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Holders of Euler (EUL), a low-cap crypto token that lost half its value on Monday after its protocol was hacked, have learned a valuable lesson: No matter how bad things get, somebody has always got it worse.

Enter First Bank, a nearly 40-year-old bank whose stock is down even more badly, despite the fact that it has never been hacked.

First Republic’s 62% swoon led the banking sector’s nosedive Monday as Wall Street digested the collapses of Silicon Valley Bank (SVB) and Signature Bank, both of which were crypto-friendly. By comparison – and in a completely separate corner of finance – Euler is down roughly 50% following an exploit in which an attacker used a flash loan to plunder nearly $200 million from Euler Finance, a permissionless protocol that facilitates crypto lending and borrowing.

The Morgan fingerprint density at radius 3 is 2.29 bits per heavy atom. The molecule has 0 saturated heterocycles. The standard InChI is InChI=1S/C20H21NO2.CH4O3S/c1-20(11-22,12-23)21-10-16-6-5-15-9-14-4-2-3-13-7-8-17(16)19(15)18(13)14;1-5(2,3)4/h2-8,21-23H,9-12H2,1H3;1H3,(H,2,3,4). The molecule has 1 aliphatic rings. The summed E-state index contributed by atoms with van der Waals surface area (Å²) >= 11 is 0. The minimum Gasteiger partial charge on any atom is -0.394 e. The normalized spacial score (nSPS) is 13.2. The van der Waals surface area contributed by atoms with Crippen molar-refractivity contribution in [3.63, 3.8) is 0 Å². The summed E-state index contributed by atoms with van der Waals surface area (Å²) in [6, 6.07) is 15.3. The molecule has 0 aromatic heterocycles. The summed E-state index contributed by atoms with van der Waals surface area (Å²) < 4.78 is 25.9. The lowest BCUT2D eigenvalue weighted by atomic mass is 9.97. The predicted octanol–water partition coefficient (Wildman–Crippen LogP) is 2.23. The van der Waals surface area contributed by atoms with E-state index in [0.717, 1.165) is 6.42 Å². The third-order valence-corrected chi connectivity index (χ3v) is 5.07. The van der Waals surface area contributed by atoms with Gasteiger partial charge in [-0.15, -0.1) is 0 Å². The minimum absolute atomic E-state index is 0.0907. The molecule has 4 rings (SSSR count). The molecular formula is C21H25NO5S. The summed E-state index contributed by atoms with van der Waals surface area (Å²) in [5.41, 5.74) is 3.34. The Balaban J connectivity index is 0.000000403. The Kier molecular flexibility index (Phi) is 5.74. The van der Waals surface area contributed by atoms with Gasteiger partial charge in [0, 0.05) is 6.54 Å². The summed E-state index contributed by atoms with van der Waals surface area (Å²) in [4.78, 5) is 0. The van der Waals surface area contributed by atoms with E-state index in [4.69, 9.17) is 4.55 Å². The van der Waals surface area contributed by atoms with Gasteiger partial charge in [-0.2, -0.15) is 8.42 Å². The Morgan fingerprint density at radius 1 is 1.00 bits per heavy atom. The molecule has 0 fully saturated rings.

The two assets were the biggest losers in their respective markets on Monday. Elsewhere in the stock market assets mostly traded sideways by session’s close. But in crypto nearly every asset rallied following the news that all bank depositors would be made whole.

FRC and EUL’s price actions underscores how investors’ perceptions of market events can be more influential than the actual events themselves. First Republic has not defaulted, gone insolvent or been seized by the government; in fact, it raised $70 billion over the weekend to shore up its liquidity. Meanwhile, Euler has lost hundreds of millions of dollars that it has little hope of getting back. Yet traders punished FRC shares more severely.